Memorandum from the Special Adviser to the United States Delegation (Heath) to the Head of the Delegation (Smith)1
Geneva, June 4, 1954.
- Meeting of the Six on Indochina this Morning.
- The British and French representatives advanced the thought that Chou En-lai’s address yesterday represented a slight concession from the Vietminh representatives’ proposal, in that Chou En-lai recognized that the Neutral Commission could also take cognizance of violations of the armistice agreement although it would have no authority or superiority over the mixed commissions. This view was not shared by other Delegations. Ambassador Chauvel suggested, however, that perhaps Molotov is having trouble coordinating his people
- This afternoon, both Eden and Bidault may seek clarifications of certain statements made by Chou En-lai and Dong yesterday with particular reference to discrepancies between them.
- The Cambodians may make some brief statements rejecting Chou En-lai’s proposal that the international mechanism control the nonintroduction of troops and war material into Cambodia after the cessation of hostilities. However, the Cambodian Delegation has a fairly long speech almost prepared which it may deliver this afternoon or may wait for the plenary. (We should get the plenary organized as soon as possible.)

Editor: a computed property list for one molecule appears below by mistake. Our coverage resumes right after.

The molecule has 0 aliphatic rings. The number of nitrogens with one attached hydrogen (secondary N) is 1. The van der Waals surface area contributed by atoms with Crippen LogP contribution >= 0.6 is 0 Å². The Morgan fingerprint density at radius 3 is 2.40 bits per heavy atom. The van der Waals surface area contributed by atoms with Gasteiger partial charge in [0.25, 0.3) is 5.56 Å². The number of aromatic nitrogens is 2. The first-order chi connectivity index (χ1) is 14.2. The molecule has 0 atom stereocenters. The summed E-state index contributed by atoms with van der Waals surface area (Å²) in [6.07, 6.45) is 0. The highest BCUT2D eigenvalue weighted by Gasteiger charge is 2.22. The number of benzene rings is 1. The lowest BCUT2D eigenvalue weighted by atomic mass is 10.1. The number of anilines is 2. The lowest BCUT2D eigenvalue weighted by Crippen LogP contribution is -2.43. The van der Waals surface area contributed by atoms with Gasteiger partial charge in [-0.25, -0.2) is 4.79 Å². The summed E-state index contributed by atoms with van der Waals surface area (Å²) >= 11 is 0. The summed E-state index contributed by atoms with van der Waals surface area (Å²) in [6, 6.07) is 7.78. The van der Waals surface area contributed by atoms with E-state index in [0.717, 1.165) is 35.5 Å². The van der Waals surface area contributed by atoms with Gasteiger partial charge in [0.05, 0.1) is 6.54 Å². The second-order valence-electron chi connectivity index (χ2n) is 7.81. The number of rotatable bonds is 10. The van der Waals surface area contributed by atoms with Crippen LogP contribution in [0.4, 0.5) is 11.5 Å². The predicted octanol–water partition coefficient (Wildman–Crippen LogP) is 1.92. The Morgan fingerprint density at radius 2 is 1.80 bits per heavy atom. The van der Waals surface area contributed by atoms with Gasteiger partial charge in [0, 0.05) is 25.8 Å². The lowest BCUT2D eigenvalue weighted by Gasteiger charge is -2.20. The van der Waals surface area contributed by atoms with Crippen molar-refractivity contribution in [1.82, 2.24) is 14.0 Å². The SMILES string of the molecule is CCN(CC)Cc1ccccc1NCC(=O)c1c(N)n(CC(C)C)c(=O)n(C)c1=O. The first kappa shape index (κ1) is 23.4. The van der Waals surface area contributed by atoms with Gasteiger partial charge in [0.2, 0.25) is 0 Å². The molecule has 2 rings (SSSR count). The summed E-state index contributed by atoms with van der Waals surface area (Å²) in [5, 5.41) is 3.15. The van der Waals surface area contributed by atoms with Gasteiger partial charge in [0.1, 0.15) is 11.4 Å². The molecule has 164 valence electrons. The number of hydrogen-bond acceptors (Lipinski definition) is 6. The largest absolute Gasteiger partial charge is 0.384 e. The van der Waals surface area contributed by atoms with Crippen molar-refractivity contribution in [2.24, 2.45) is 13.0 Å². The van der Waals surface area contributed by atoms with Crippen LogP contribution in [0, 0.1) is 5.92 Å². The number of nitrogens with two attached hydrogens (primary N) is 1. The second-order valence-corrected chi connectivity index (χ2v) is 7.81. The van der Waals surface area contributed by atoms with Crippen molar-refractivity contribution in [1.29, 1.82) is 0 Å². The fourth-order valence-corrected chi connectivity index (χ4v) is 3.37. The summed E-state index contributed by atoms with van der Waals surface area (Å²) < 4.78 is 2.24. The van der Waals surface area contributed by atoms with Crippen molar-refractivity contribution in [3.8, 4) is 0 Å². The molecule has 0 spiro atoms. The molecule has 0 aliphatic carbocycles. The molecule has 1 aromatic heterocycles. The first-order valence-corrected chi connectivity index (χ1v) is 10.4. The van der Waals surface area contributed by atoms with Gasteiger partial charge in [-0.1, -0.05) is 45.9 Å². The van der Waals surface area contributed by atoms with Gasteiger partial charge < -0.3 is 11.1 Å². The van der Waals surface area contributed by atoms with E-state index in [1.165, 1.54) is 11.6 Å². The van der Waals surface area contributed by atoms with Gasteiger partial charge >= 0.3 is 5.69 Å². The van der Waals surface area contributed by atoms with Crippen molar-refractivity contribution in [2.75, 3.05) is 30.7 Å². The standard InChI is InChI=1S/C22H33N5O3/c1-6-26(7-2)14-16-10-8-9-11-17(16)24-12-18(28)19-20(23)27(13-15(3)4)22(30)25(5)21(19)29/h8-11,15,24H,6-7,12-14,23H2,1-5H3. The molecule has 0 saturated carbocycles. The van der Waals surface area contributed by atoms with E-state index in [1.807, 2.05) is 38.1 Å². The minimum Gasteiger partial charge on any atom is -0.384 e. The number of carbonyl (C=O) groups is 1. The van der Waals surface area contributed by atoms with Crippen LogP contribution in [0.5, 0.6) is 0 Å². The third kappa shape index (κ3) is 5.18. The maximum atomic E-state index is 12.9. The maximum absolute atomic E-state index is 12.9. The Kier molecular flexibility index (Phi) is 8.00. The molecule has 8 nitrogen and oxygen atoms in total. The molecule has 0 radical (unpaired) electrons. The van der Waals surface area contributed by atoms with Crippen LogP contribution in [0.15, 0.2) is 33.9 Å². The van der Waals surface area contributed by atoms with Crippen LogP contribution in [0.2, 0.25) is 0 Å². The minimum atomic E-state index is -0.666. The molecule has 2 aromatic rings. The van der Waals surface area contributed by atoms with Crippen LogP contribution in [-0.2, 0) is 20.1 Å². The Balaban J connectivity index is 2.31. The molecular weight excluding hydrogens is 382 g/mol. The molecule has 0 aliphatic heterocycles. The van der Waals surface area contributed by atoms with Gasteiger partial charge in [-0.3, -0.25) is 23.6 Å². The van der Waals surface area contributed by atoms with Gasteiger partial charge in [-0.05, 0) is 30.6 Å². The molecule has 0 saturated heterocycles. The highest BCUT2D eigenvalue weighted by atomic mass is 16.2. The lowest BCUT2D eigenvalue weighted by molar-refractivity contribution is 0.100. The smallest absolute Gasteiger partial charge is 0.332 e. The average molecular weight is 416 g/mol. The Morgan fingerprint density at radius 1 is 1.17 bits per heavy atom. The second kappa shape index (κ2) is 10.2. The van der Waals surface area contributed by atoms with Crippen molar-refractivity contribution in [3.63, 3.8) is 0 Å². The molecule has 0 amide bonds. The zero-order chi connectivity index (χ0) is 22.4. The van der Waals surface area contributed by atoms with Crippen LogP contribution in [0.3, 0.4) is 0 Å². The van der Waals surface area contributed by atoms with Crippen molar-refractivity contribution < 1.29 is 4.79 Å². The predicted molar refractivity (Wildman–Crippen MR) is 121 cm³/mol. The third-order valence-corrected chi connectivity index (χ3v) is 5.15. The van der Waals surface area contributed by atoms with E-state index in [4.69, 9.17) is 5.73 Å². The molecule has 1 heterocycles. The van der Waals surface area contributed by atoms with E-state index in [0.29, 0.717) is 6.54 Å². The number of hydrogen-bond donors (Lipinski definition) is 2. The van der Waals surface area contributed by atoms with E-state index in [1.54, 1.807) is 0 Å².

- The meeting was given some interesting information regarding Krishna Menon’s calls on the representatives of the Associated States (telegram being drafted).2 Menon, who only called on the Associated States Delegations after the Cambodian Delegate had expressed to the press his great surprise at the absence of such visits, showed great ignorance of the political situation of the three countries. He wants an international control of the introduction of troops and arms into all three countries and an immediate cease-fire. His idea of a court of last resort in the event of serious violations of the cessation of hostilities arrangements in Indochina would be the Four Great Powers who would presumably consult together and take appropriate measures; the alternative would be World War. Menon indicated that India was ready to participate in the enforcement of an armistice in Indochina. The Cambodian Ambassador added that his Delegation’s enthusiasm for having India in the Control Commission had been “greatly tempered” by Menon’s call. Menon suggested to the Laotian Delegation that they consent to Vietminh troops remaining in a small area in Laos. The Vietnamese Delegate said that the Foreign Minister had a two hour talk with Menon of which he did not have a full report but the Vietnamese Foreign Minister had taken Indian policy to date to task as favoring the Vietminh rather than the legitimate government of Vietnam. Vietnamese Delegate said that before accepting India in any capacity in Indochinese affairs, he would like to feel India was neutral and not merely neutralist.